Stress and Stress Management!
Everyone can recognise stress in their daily life. Some people seem to have more stress than others, or is it simply their reaction to events that creates stress? What is stress?
What is Stress?
The stress response is a very important response in our bodies. It is designed to help us cope and get ready for any incoming perceived threat. It has been passed onto us through our genetics.
You can imagine back in caveman times that a stressful event might be you strolling out of your cave in the morning getting ready to make the morning coffee, when suddenly you spot a sabre tooth tiger ready to kill you. Your body perceives the threat to your life; it presses a ‘stress button’ that triggers a chain of reactions in your body including increased sympathetic nervous system activation and hormones. All of these reactions in your body get you ready to run, and can include increased heart rate, increased breath rate, increased blood pressure, blood flow to the muscles ready to tighten them and run. In that split second you have pressed your stress button, and if you manage it quickly enough to run you might survive. This is the ‘fight or flight’ response.
Fast forward to today and we still have this inbuilt ‘stress button’ ready to help us at any moment of perceived threat. Now this reaction is very useful. If I am walking down a dark alley alone late at night and hear ominous footsteps behind me, I might decide to press my ‘stress button’ ready to fight off or run from any potential attacker. Very useful and this response will possibly benefit me. Or if I am walking down the street and see a child run onto the road, I might press my ‘stress button’ to help me run quickly to the child or alert any oncoming traffic. Another useful occasion where my stress response has been beneficial, not directly to me but to someone else.
But do you press your stress button too readily? If you have too many emails, phone calls, your family or relationships are demanding or your car has just broken down, will the ‘stress button’ (muscles tight and getting ready to run) help you in this situation?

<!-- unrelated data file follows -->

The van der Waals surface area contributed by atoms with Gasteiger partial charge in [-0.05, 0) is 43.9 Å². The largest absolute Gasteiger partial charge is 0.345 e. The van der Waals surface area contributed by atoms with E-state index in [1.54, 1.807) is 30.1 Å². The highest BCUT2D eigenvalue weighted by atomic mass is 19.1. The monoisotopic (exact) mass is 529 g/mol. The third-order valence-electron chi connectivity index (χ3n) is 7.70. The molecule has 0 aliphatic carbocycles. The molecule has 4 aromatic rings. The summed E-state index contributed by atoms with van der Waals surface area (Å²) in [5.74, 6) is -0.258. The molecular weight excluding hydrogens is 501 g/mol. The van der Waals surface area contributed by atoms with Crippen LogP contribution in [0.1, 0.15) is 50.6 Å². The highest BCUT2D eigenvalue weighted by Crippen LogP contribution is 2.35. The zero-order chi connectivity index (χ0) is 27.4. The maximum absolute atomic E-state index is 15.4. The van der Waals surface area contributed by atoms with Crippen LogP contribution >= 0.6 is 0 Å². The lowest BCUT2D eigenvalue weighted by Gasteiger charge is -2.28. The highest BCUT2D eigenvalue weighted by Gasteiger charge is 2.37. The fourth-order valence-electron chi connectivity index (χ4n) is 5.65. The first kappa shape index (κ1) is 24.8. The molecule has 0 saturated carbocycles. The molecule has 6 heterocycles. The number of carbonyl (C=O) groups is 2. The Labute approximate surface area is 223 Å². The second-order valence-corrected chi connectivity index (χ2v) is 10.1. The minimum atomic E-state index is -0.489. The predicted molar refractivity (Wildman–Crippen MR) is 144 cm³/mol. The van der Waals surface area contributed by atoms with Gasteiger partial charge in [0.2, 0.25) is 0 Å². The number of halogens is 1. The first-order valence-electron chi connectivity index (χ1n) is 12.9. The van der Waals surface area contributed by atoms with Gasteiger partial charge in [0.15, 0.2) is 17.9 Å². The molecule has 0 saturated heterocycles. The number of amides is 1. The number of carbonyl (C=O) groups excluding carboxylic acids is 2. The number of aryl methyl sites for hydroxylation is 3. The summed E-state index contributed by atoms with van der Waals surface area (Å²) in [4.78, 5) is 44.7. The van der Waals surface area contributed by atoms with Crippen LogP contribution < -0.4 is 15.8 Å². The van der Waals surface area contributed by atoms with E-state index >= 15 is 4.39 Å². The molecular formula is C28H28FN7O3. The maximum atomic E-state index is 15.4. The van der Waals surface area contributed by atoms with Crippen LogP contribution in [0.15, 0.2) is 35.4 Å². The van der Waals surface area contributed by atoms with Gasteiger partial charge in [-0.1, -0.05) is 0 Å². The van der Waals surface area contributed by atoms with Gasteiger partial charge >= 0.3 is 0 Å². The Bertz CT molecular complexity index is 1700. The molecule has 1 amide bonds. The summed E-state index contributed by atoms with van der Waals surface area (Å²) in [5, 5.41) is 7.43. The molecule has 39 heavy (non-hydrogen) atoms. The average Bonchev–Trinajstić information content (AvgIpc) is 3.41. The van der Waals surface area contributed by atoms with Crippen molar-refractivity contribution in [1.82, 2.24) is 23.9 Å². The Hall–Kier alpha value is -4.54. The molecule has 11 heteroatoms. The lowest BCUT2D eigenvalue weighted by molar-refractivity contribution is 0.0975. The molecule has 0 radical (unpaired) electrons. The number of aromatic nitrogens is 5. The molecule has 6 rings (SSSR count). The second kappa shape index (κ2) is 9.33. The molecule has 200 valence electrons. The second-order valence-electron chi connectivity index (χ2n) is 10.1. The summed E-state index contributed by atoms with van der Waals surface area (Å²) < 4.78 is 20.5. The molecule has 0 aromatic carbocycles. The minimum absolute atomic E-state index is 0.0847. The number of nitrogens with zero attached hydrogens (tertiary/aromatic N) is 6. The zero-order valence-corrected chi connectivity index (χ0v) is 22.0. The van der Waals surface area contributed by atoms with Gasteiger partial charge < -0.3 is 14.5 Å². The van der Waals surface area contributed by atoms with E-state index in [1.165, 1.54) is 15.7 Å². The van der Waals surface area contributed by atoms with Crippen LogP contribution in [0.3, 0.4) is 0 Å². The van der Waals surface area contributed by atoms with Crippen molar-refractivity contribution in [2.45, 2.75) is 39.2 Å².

Tips on Dealing with ‘Stressful’ Events
One of the useful ways to deal with stress is firstly to recognise it is a normal (and very useful) response that can be useful in situations of danger or threat. However we sometimes (without thought) habitually use this ‘stress button’ too often.
Once you have recognised your own stress response within yourself (you might feel your heart rate or breath rate increase, or your muscles tighten as you react to a situation) and good question to stop and ask yourself is “Is my own stress response benefitting me right now? Or is it benefitting anyone else?” If you are about to run away from a potential attacker then yes! A great response to have! If it is a response to save a child from oncoming traffic then yes again, a great response to have! If however it is that you have too many emails, too many phone calls, relationship difficulties, demanding children or family, an inconsiderate boss, will the stress response benefit you? Possibly not!!
Pausing for a moment to simply ask the question, “Will my own stress response benefit me right now?” can help prevent you from pressing that ‘stress button’ trigger too readily or too often.
There are plenty of relaxation tips available to help you cope and change your own stress reactions. Each person will respond to exercises differently, so I suggest you try a few different things for yourself to find what works for you. Some good tips can include:
Breath work: Lie on your side comfortably and allow your upper belly to completely relax and hang out, you can feel this with your hands. Then slowly inhale allowing your upper belly to expand without breathing into your neck and shoulders. Focus on filling and expanding the belly. With your exhale simply let your air fall out, without any force. See if you can repeat this relaxed breath cycle for a few minutes. This can also be done in sitting. Another option is to simply lengthen the exhalation. This means breathing in for the count of 3 or 4, breathing out for the count of 6 or 8.
Switch off and Unplug: Have set times throughout the day or week when you do not constantly check emails and computer updates. They will still be there when you get back and enjoy the pause from electronic screens and external demands.
Meditation: There are many different meditation techniques to try, not all of them will suit you. Try and borrow some guided meditation audio to listen to and don’t be too hard on yourself if you think you “can’t meditate”. Meditation is not about having a blank empty mind, but more about being aware of what comes forward in your thoughts and learning with focus to put them aside or watch them pass. Guided relaxation such as yoga nidra can also benefit. Find out more about mindfulness meditation here
Exercise and Nature: Take some time in nature or with friends regularly and get some outdoor exercise. Breaking up your usual routine to allow a change in thought processes can help.
Need some time out to manage your stress? Find out more about our Bali retreat here!
The Yoga Physio is powered by Nichole Hamilton and her physiotherapy practice Synergy Physio. To learn more about her physiotherapy practice and her team at Synergy Physio click here